The house band for “Ani: A Parody” does all of the singing, as well as playing, for the songs in the show. Namely, Clark Baxtresser, Pierce Siebers and Max Evrard. Actress Meredith Stepien also joins the band on percussion throughout the show, which can sometimes be jarring (as she is still in costume or between costumes when she does) but adds quite a nice tambourine to some parts of the story. Having the actors to do the acting, and the band to perform all aspects of the music, is a unique choice which sets “Ani” apart from StarKid’s previous shows. The songs are still well-written and inspiring, and the relief of not having to perform the musical numbers probably allows the cast to focus more energy on the dialogue and action, which is rich with humor from all sides.
Characterization of each of the characters (some with which we are quite familiar, and others that we may not be) is nearly all-new. Certain takes on characters are completely StarKid’s, and they are as brilliant as they are plausible. All of the cast does a fair British accent (when applicable), and in more than one instance the Lang Bros. use the Star Wars Saga’s own dialogue against it in this play, for great laughter. In fact, Anakin’s attempts at humor are often direct references to the Star Wars universe, intentionally, in a breaking of the fourth-wall that manages to be awesome rather than annoying. “Ani” surprises by warming us to an unfamiliar Darth, and his quest as he unites with other characters from the Star Wars universe to succeed in his goals.
The costuming for “Ani: A Parody” is just as clever as its story. A majority of the cast (Anakin, the stormtroopers, Obi-Wan, The Emperor) all appear in officially-licensed Star Wars leisurewear. Think bath robes and sweat-suits. This both adds to the humor and provides the actors with comfortable attire which can easily be exchanged as needed when changing character. Two notable exceptions to the comfortable attire are characters played by Brian Holden, and Eric Kahn Gale. Especially in Mr. Gale’s performance, it takes a particularly well-coordinated individual to handle the challenges he faces as an actor in this show. Gale, along with the rest of the cast, all shine.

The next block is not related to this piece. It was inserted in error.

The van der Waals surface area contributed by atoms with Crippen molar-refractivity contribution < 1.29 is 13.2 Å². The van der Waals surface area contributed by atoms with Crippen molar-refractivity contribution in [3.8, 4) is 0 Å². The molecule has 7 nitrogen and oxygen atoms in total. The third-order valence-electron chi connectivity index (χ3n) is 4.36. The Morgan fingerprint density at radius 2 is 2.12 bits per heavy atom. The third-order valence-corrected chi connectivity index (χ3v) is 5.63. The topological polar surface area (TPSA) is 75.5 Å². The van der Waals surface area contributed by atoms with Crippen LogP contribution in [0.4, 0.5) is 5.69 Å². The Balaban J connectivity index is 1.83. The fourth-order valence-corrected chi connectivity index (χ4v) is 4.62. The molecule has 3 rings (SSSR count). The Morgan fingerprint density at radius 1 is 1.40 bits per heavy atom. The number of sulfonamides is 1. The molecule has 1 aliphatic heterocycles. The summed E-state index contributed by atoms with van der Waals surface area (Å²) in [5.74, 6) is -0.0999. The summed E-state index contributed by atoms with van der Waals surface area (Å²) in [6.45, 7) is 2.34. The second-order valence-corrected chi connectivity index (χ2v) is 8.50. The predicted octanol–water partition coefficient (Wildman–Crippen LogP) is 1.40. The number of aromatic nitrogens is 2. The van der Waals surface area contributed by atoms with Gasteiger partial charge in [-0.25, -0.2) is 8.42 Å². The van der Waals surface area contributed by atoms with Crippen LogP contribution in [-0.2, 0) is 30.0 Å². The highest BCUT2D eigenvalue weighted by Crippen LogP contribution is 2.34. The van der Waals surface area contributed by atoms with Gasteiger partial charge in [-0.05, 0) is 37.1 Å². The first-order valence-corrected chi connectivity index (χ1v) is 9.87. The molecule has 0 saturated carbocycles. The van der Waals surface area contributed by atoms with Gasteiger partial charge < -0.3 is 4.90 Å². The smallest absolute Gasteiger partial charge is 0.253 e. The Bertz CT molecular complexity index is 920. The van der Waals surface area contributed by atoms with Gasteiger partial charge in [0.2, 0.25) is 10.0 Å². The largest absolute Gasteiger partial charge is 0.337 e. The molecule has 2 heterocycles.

“Ani: A Parody” is a must-see show for all fans of Star Wars and is most impressive for containing a unique story, unlike countless other parodies that have come before it. It is clear that the writers know their stuff when it comes to the Empire and the Rebel Alliance, as both the story and the gags are sharp and direct. “Ani” was the first StarKid show that I was able to witness from the first row of a theater. By the time that the show ended, I still hadn’t seen enough.
This summer, Team StarKid has outdone itself with two quality shows and a myriad of other opportunities for guests to experience the talent of its players. As if launching two musicals was not enough for Team StarKid this year, a number of after-hours “late night” performances are scheduled throughout the duration of both “Ani: A Parody” and “The Trail to Oregon.” Shows ranging from stand-up comedy to sketch shows, to dance lessons and/or new plays and musicals entirely, will all be performed in the 10:30 hour certain nights during the season. For the full list of events, please visit StarKid’s Tumblr.
Guest blogger is MuggleNet Senior Contributing Editor, Eric Scull